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Dr. Rick
Dr. Rick, Board Certified MD
Category: Eye
Satisfied Customers: 10553
Experience:  Ophthalmology since 1994 with Retina sub-specialty interest
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My name is ***** ***** ventresca and my question is as

Customer Question

Good evening my name is ***** ***** ventresca and my question is as follows: i have allergies which are bothered more on windy days. I was sitting and reading when my throat started to itch and get sore then my left eye started to itch and tear it happened rapidly so i grabbed a mirror and the white part was swollen with a jellylike substance in the corner and was very red . I woke my husband who is a pulmonologist because i was scared he told me to take a benydryl which i did and put in sn eye drop which i was afraid to do. My eye looks much less red now but is still swollen around my iris and a bit teary. Is it safe to put in the eyedrops andclose my eyes snd go to sleep or should i stay in an upright position? This happened about 20 years ago twice i beleive i went to the er and they gave me benydyl and said i had a hive in my eye.
JA: Thanks. Can you give me any more details about your issue?
Customer: Well i have a bit of an upset stomach and indigestion i ate dinner but i dont think it had snything to do with a food allergy. Also the weather hear was warm today and sunny and it is abruptly turning very windy and cold for tomorrow? I was only outside for a few minutes several hours ago
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Submitted: 6 months ago.
Category: Eye
Expert:  Dr. Rick replied 6 months ago.

Hi. My name is***** and I am online and available to help you today. Thank you for your patience.

Question and answer is just one of the services I offer. I can also provide you with premium services, such as live telephone or skype consultation, at a small additional cost. Let me know if you are interested.

You can put in the eye drops and go to sleep from what you have posted.

You can also do some home therapy that can help in the future:

It sounds like you are suffering from an anterior segment/tear film issue. Many times, for all sorts of reasons, the anterior surface of the eye starts to have difficulties. What can cause this? Well, there are a number of conditions but the most common are dry eyes, allergies and blepharitis....many times all three conditions act together to make you miserable. In order to solve your problem you need to address all of these issues at the same time.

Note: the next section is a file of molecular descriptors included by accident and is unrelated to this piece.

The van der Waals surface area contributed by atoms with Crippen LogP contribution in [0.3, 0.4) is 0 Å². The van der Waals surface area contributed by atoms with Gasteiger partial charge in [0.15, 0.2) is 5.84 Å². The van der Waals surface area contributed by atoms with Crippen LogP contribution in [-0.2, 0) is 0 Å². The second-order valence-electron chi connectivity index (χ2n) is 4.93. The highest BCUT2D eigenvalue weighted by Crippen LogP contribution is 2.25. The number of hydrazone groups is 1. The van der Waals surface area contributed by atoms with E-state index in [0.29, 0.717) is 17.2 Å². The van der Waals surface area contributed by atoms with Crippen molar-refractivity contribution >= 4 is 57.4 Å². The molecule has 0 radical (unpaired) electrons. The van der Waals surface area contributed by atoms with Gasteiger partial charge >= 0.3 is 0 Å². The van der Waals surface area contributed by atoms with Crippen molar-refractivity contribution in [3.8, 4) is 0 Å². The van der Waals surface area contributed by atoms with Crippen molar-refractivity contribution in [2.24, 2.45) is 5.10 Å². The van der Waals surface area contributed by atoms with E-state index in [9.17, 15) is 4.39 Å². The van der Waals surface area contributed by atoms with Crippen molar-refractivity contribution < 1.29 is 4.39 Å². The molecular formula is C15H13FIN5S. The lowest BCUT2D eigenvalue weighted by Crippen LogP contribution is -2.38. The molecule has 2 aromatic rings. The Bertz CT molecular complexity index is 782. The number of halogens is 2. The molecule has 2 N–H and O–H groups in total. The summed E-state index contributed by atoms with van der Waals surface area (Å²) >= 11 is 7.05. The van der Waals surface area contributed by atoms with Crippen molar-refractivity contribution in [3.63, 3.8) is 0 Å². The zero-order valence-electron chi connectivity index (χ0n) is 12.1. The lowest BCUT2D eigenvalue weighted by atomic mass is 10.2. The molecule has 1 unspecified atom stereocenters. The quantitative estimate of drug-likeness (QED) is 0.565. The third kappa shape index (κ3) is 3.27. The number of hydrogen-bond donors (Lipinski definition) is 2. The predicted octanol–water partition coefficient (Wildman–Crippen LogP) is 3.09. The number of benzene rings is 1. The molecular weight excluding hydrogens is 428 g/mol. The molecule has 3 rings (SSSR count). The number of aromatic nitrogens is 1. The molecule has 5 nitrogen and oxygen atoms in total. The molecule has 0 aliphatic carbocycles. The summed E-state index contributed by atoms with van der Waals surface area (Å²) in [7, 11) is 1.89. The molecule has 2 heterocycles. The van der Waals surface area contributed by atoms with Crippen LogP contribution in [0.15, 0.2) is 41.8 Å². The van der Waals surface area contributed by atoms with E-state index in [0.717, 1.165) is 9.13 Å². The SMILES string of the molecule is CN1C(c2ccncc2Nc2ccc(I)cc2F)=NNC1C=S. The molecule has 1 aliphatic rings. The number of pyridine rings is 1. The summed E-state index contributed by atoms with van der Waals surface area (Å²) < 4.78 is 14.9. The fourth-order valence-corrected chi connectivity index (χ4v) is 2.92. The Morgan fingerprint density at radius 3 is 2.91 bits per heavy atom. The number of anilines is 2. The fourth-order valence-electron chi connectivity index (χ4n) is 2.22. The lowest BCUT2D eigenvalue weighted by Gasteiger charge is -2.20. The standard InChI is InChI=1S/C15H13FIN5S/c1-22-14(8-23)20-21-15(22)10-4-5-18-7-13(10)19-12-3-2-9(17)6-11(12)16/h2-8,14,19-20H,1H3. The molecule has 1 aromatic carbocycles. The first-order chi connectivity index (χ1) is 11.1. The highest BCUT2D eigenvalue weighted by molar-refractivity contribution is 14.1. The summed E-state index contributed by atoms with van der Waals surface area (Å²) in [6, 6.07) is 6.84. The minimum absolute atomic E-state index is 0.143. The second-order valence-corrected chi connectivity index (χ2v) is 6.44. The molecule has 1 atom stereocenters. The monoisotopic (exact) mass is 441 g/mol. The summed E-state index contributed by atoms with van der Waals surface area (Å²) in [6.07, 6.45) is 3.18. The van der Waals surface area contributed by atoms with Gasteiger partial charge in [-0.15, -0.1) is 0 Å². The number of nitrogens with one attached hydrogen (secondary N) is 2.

When it comes to allergies it is almost impossible to pin down the offending agent(s) and, therefore, treatment needs to focus on controlling the symptoms. Dry eyes are very common and can be improved by a stepwise series of therapies. First, the use of natural tears 4-6+ times/day to augment your natural tear production and the use of a medication called restasis to improve your tear production, if this doesn’t work then you can try temporary punctal occlusion of the lower puncta, then, if needed, temporary occlusion of all 4 puncta then, if indicated, surgical ( non-reversible) closure of the puncta. The openings to your tear drainage system are called puncta and you have one opening on each lid, near your nose. If this does not give relief then your eyelid opening can be made smaller with surgery (lateral Tarsorrhaphy).

Blepharitis is a condition where glands in the eyelids are not functioning normally. They become plugged and instead of putting out their normal clear, oily secretions, they put out thick, toothpaste like gunk. You may not be able to see this “gunk” yourself, unless it is really bad, but it shows up clearly on slit lamp examination.

The best treatment for this condition is daily lid scrubs combined with warm compresses. I like to use baby shampoo for lid scrubs. In the shower, place the shampoo on your index fingers, close your eyes, raise your eyebrows (to stretch the skin on your eyelids) and scrub back and forth along your eyelashes for 3 to 5 minutes. The hot water in the shower helps to soften the plugged oils in the glands while the mechanical scrubbing with your soapy fingers removes the oils.

Baby shampoo lid scrubs will also help to wash away allergens and stimulate tear production, thereby addressing all three of your issues. Remember, this is not an instant fix. While you are waiting for the lid scrubs to have affect you can use over the counter allergy pills such as Travist, dimetapp or Zyrtec.

Should your symptoms get worse, your vision become significantly affected or things just not get better in 3 weeks or so you should have a complete eye examination by your local ophthalmologist to look for other, less common, causes of your symptoms.

I understand that this treatment seems a bit "too low tech" to be of value, but after 2 decades of clinical practice, I can assure you (even from personal experience :) that it does, indeed, work.

Does this make sense to you?

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Dr. Rick MD FACS

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